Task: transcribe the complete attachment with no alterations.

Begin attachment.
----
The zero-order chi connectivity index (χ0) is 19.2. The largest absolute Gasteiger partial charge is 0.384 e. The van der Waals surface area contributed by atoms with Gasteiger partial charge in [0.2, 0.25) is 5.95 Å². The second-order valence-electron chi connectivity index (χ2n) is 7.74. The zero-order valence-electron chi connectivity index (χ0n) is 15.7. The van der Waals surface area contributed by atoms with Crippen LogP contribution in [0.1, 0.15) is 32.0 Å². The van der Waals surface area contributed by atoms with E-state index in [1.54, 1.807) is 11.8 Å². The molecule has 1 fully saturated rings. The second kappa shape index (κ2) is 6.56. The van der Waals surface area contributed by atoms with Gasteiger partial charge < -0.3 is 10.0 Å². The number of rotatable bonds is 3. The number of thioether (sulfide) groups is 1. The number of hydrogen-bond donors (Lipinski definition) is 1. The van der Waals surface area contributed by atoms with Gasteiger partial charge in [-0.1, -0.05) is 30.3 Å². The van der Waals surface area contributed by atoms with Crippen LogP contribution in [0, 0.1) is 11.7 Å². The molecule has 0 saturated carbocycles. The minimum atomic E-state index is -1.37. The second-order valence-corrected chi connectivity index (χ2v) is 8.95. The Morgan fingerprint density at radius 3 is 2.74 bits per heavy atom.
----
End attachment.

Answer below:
The zero-order chi connectivity index (χ0) is 19.2. The largest absolute Gasteiger partial charge is 0.384 e. The van der Waals surface area contributed by atoms with Gasteiger partial charge in [0.2, 0.25) is 5.95 Å². The second-order valence-electron chi connectivity index (χ2n) is 7.74. The zero-order valence-electron chi connectivity index (χ0n) is 15.7. The van der Waals surface area contributed by atoms with Crippen LogP contribution in [0.1, 0.15) is 32.0 Å². The van der Waals surface area contributed by atoms with E-state index in [1.54, 1.807) is 11.8 Å². The molecule has 1 fully saturated rings. The second kappa shape index (κ2) is 6.56. The van der Waals surface area contributed by atoms with Gasteiger partial charge < -0.3 is 10.0 Å². The number of rotatable bonds is 3. The number of thioether (sulfide) groups is 1. The number of hydrogen-bond donors (Lipinski definition) is 1. The van der Waals surface area contributed by atoms with Gasteiger partial charge in [-0.1, -0.05) is 30.3 Å². The van der Waals surface area contributed by atoms with Crippen LogP contribution in [0, 0.1) is 11.7 Å². The molecule has 0 saturated carbocycles. The minimum atomic E-state index is -1.37. The second-order valence-corrected chi connectivity index (χ2v) is 8.95. The Morgan fingerprint density at radius 3 is 2.74 bits per heavy atom.